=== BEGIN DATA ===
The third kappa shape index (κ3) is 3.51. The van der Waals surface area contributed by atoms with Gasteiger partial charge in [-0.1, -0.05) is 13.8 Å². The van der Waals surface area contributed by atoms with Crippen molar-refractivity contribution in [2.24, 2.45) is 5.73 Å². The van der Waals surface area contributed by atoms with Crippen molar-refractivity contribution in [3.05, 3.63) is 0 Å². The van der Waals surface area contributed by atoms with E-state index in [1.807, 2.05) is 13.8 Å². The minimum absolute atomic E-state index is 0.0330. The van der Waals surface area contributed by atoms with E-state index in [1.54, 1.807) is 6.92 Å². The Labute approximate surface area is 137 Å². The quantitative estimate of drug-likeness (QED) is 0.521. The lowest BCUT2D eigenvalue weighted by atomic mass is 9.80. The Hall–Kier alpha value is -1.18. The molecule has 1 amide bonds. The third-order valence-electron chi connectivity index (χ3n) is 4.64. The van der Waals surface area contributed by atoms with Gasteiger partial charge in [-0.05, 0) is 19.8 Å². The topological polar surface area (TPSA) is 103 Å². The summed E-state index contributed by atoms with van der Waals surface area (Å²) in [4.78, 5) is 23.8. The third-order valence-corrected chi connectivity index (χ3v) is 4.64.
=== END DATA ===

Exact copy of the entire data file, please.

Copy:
The third kappa shape index (κ3) is 3.51. The van der Waals surface area contributed by atoms with Gasteiger partial charge in [-0.1, -0.05) is 13.8 Å². The van der Waals surface area contributed by atoms with Crippen molar-refractivity contribution in [2.24, 2.45) is 5.73 Å². The van der Waals surface area contributed by atoms with Crippen molar-refractivity contribution in [3.05, 3.63) is 0 Å². The van der Waals surface area contributed by atoms with E-state index in [1.807, 2.05) is 13.8 Å². The minimum absolute atomic E-state index is 0.0330. The van der Waals surface area contributed by atoms with E-state index in [1.54, 1.807) is 6.92 Å². The Labute approximate surface area is 137 Å². The quantitative estimate of drug-likeness (QED) is 0.521. The lowest BCUT2D eigenvalue weighted by atomic mass is 9.80. The Hall–Kier alpha value is -1.18. The molecule has 1 amide bonds. The third-order valence-electron chi connectivity index (χ3n) is 4.64. The van der Waals surface area contributed by atoms with Gasteiger partial charge in [-0.05, 0) is 19.8 Å². The topological polar surface area (TPSA) is 103 Å². The summed E-state index contributed by atoms with van der Waals surface area (Å²) in [4.78, 5) is 23.8. The third-order valence-corrected chi connectivity index (χ3v) is 4.64.